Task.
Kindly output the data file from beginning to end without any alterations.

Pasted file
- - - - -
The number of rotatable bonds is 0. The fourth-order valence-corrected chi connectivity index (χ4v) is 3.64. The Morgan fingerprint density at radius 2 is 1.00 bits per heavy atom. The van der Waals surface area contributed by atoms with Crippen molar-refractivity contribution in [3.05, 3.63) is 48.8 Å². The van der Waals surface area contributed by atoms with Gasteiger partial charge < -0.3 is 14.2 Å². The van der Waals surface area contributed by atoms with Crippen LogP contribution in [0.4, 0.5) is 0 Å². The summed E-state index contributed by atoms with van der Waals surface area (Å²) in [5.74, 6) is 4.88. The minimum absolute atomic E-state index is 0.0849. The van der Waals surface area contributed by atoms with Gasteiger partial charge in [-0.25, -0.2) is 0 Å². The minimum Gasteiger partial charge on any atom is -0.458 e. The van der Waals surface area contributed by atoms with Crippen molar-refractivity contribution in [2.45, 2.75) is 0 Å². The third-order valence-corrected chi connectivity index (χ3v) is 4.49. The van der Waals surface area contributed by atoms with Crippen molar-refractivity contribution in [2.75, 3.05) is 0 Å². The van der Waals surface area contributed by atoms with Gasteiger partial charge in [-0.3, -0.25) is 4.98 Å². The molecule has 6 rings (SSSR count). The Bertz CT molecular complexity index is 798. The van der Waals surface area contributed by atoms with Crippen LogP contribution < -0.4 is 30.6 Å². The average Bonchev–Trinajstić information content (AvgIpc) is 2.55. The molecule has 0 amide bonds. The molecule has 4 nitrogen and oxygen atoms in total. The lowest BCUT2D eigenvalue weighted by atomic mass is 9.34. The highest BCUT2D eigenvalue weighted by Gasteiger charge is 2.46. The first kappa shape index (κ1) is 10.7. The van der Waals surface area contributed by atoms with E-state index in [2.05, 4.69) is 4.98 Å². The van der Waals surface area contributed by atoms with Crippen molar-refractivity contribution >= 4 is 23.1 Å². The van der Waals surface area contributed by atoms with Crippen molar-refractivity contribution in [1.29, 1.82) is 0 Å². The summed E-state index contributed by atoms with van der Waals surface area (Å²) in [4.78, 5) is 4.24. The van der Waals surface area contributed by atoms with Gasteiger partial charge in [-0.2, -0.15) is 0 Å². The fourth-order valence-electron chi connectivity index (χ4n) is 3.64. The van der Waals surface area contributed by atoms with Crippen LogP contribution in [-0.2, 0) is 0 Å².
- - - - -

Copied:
The number of rotatable bonds is 0. The fourth-order valence-corrected chi connectivity index (χ4v) is 3.64. The Morgan fingerprint density at radius 2 is 1.00 bits per heavy atom. The van der Waals surface area contributed by atoms with Crippen molar-refractivity contribution in [3.05, 3.63) is 48.8 Å². The van der Waals surface area contributed by atoms with Gasteiger partial charge < -0.3 is 14.2 Å². The van der Waals surface area contributed by atoms with Crippen LogP contribution in [0.4, 0.5) is 0 Å². The summed E-state index contributed by atoms with van der Waals surface area (Å²) in [5.74, 6) is 4.88. The minimum absolute atomic E-state index is 0.0849. The van der Waals surface area contributed by atoms with Gasteiger partial charge in [-0.25, -0.2) is 0 Å². The minimum Gasteiger partial charge on any atom is -0.458 e. The van der Waals surface area contributed by atoms with Crippen molar-refractivity contribution in [2.45, 2.75) is 0 Å². The third-order valence-corrected chi connectivity index (χ3v) is 4.49. The van der Waals surface area contributed by atoms with Crippen molar-refractivity contribution in [2.75, 3.05) is 0 Å². The van der Waals surface area contributed by atoms with Gasteiger partial charge in [-0.3, -0.25) is 4.98 Å². The molecule has 6 rings (SSSR count). The Bertz CT molecular complexity index is 798. The van der Waals surface area contributed by atoms with Crippen LogP contribution < -0.4 is 30.6 Å². The average Bonchev–Trinajstić information content (AvgIpc) is 2.55. The molecule has 0 amide bonds. The molecule has 4 nitrogen and oxygen atoms in total. The lowest BCUT2D eigenvalue weighted by atomic mass is 9.34. The highest BCUT2D eigenvalue weighted by Gasteiger charge is 2.46. The first kappa shape index (κ1) is 10.7. The van der Waals surface area contributed by atoms with E-state index in [2.05, 4.69) is 4.98 Å². The van der Waals surface area contributed by atoms with Crippen molar-refractivity contribution >= 4 is 23.1 Å². The van der Waals surface area contributed by atoms with Crippen molar-refractivity contribution in [1.29, 1.82) is 0 Å². The summed E-state index contributed by atoms with van der Waals surface area (Å²) in [4.78, 5) is 4.24. The van der Waals surface area contributed by atoms with Gasteiger partial charge in [-0.2, -0.15) is 0 Å². The fourth-order valence-electron chi connectivity index (χ4n) is 3.64. The van der Waals surface area contributed by atoms with Crippen LogP contribution in [-0.2, 0) is 0 Å².